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Wendy O. Williams

Wendy Orlean Williams (May 28, 1949April 6, 1998), better known as Wendy O. Williams, was the lead singer for the punk band the Plasmatics, whose stage theatrics included blowing up equipment, near nudity and chain-sawing guitars.

Dubbed "The Queen of Shock Rock," Williams was widely considered the most controversial and radical woman singer of her day. She often sported a Mohawk haircut. Williams was nominated in 1985 for a Grammy in the Best Female Rock Vocal category during the height of her band's popularity.


Williams was born in Webster, New York. She attended R.L. Thomas (public) High School in Webster at least partway through the tenth grade, but apparently left school before graduating. At the age of 16, she hitchhiked her way to Colorado where she earned money selling crocheted string bikinis. She headed for Florida and then to Europe, where she worked as a macro-biotic cook in London and then as a dancer with a gypsy dance troupe. By 1978, she was regularly performing in live sex shows and soon began appearing in pornographic films, among them 1979's Candy Goes to Hollywood, famous for its "ping pong ball scene". In 1976 she arrived at the Port Authority Bus terminal in New York City where she saw an ad in Show Business Magazine that lay open on the bus station floor. It was a casting call for radical anti-artist and Yale MFA graduate Rod Swenson's experimental "Captain Kink's Theatre". She replied to the ad and there was immediate chemistry between Swenson, known as Captain Kink, and Williams, which began a 22 year relationship that would see her launched as lead singer of the punk/metal rock group the Plasmatics some two years later. With their debut in New York City clubs in 1978, Williams and the Plasmatics took the underground scene by storm.

In January 1981 police in Milwaukee arrested her for simulating sex on stage. Also charged with battery to an officer and obscene conduct, she was later cleared. Later that same year in Cleveland, Williams was acquitted of an obscenity charge for simulating sex on stage wearing only shaving cream. Then, in November, an Illinois judge sentenced her to one year supervision and fined her $35 for roughing up a freelance photographer who had attempted to take her picture as she jogged along the Chicago lakefront.

Meanwhile, the Plasmatics toured the world, once getting banned in London, where the press dubbed them "anarchists". During shooting of an appearance on CBC's SCTV comedy program in 1981, studio heads said they would not air Williams unless she changed out of a stage costume that revealed her nipples. Williams refused. The show's make-up artists found a compromise and painted her breasts black.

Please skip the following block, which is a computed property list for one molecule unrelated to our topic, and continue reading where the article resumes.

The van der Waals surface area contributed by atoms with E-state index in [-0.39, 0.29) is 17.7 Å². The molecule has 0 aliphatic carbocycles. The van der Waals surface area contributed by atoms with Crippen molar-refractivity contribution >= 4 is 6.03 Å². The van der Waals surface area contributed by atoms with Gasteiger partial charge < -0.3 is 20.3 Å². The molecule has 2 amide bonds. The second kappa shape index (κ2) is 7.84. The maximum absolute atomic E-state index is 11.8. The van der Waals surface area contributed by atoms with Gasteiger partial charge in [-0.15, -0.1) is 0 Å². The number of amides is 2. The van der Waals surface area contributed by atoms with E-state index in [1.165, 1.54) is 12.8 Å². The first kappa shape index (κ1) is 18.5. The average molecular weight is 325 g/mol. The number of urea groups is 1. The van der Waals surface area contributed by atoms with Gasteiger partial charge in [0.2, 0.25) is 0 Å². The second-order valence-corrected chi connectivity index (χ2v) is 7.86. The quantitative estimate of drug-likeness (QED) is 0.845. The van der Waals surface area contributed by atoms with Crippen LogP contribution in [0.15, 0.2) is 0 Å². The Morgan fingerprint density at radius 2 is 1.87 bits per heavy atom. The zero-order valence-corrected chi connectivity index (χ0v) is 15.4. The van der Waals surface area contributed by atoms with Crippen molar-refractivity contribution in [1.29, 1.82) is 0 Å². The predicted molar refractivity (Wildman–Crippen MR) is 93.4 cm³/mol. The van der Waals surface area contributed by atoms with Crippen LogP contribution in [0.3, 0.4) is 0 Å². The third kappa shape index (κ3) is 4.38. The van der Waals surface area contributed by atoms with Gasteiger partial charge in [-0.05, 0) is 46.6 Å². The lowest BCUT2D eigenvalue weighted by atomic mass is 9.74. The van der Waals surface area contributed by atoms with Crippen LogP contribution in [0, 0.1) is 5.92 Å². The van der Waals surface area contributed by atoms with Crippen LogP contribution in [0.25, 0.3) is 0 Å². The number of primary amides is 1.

In 1984, she released the "W.O.W." album, produced by Gene Simmons of KISS. KISS members Paul Stanley, Ace Frehley, Eric Carr and Vinnie Vincent also perform on the album. In 1986, she starred in Tom DeSimone's film Reform School Girls. In 1987, she starred as the part-time friend/enemy in the underground spy world to the title character on Fox's The New Adventures of Beans Baxter. The Plasmatics last tour was in late 1988. Williams appeared in Pucker Up and Bark Like a Dog, directed by Paul S. Parco, in 1990.

After the Plasmatics

In 1991, Williams moved to Storrs, Connecticut, where she lived with her long-time companion and former manager, Rod Swenson, and worked as an animal rehabilitator and at a health food store in Manchester, Connecticut.

Despite her reputation as a fearsome performer, Williams in her personal life was deeply devoted to the welfare of animals, a passion that included a vegetarian diet, working as a wildlife rehabilitator and being a natural foods activist. In one infamous TV talk show appearance on KPIX's The Morning Show, she openly accused Debbi Fields (of "Mrs. Fields" cookie fame) of being "no better than a heroin pusher" for using so much processed white sugar in her products.

Williams died at age 48 in 1998 in a wooded area near her home of a self-inflicted gunshot wound. While some argued she committed suicide rather than compromise her art, Swenson reportedly described her as "despondent" at the time of her death. This is what she is said to have written in a suicide note regarding her decision:

I don't believe that people should take their own lives without deep and thoughtful reflection over a considerable period of time. I do believe strongly, however, that the right to do so is one of the most fundamental rights that anyone in a free society should have. For me much of the world makes no sense, but my feelings about what I am doing ring loud and clear to an inner ear and a place where there is no self, only calm.

On Motörhead's 1999 live album Everything Louder Than Everyone Else, before the song "No Class", Motörhead vocalist and Williams' longtime friend Lemmy said that he wanted to dedicate this song officially to Wendy.


With the Plasmatics






Archival Footage


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